“When performing offshore operations in the Arctic, there are several challenges. One of those challenges is the threat of icebergs on offshore structures and vessels. Icebergs can exert extremely high loads on vessels, offshore platforms, and seabed installations.”
Find out how the team is proposing safer Arctic travels.
Glaciers Retreat Toxic Metals Are on the Move in Tibet
“In mountain ecosystems, the most important natural source of trace metals is from the weathering of parent materials. However, in recent decades, the metals in mountain regions are mainly from anthropogenic sources including mining, refinement, and fuel combustion. Considering the toxicity of trace metals, it is necessary to investigate and evaluate their mobility and eco-risk in mountain ecosystems.”
Learn more about the possibly toxic soil exposed as glaciers retreat.
With Red and Green Snow, Algae Just Misses Christmas Season
“We demonstrate that green and red snow clearly vary in their physico-chemical environment, their microbial community composition and their metabolic profiles. For the algae this likely reflects both different stages of their life cycles and their adaptation strategies. ”
Read more about the colorful algae and what it means for soil quality.
“Iceberg calving is ultimately related to the mechanical failure of ice. However, predicting mass loss from calving events remains challenging because calving takes on diferent forms under different conditions. For example, large tabular icebergs sporadically detach from freely foating ice tongues with many years of quiescence between major calving events”
Read more on ESRI’s Story Maps and Time-lapse here.
Linking Earth’s Ice Ages to Ocean Floor topography
“The evidence comes from seafloor spreading centers: sites throughout the ocean where plates of ocean crust move apart and magma erupts in between, building new crust onto the plates’ trailing edges. Parallel to these spreading centers are “abyssal hills”: long, 100-meter-high ridges on the diverging plates, separated by valleys. On bathymetric maps of seafloor topography, they look like grooves on a record. These grooves, it now turns out, play the tune of Earth’s ice ages.”
“As glaciers increasingly melt in the wake of climate change, it is not only the landscape that is affected. Thawing glaciers also release many industrial pollutants stored in the ice into the environment. Now, within the scope of a Swiss National Science Foundation project, researchers from the Paul Scherrer Institute (PSI), Empa, ETH Zurich and the University of Berne have measured the concentrations of a class of these pollutants – polychlorinated biphenyls (PCB) – in the ice of an Alpine glacier accurately for the first time.”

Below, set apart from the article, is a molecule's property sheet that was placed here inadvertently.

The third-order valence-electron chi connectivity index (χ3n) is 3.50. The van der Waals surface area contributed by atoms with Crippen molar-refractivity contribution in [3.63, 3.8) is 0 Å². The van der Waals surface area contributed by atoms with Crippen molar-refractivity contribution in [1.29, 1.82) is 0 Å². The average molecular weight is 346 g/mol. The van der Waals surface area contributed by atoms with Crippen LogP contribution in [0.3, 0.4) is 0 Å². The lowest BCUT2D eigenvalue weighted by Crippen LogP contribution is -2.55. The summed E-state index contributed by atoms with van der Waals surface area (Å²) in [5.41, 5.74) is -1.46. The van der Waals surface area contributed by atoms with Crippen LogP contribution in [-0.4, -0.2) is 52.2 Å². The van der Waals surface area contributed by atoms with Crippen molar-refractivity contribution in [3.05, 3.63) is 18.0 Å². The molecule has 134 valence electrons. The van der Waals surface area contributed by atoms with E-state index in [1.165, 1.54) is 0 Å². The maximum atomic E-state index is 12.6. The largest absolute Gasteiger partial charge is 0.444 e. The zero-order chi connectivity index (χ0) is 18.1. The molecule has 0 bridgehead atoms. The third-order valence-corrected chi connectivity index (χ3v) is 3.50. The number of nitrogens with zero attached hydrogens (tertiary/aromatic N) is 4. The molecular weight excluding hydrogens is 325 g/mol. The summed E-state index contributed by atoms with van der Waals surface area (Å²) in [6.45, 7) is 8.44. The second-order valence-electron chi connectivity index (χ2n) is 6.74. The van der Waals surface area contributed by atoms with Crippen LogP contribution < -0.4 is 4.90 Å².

Iceberg Calving is Extremely Sensitive to Climate Change
“Sea level rise is among the greatest threats due to climate change. Over the next century, ice sheets and glaciers will be one of the main contributors, through melting and calving of ice into the oceans. The amount of calved ice is not easy to reproduce in computer simulations, and due to the rapid and non-linear variability of calving fluxes, they are usually difficult to include in models forced by evolving climatic variables. Simulation of iceberg calving remains one of the grand challenges in preparing for future climate change.”
“I started from a data analysis conducted by the Swiss Glacier Monitoring Network to see the map of the glacier and its relative changement in the length variation from 1961 and 2011. It’s interesting the word used to call the part of a glacier that goes under a certain mass. They are called “dead”. All the pictures shown here are taken to the new entrance of the glacier, in the “dead” part of it. Looking at the map, 50 years ago, this would have been completely covered by the ice.”
Protected for centuries from pollutants in the air and sea, water from glaciers has sprung up in a new market: liquor.
“It’s the notion that it’s kind of untouched by human hands,” Beverage World editor in chief Jeff Cioletti told OutsideMagazine in 2013, “you can’t get water purer than that.”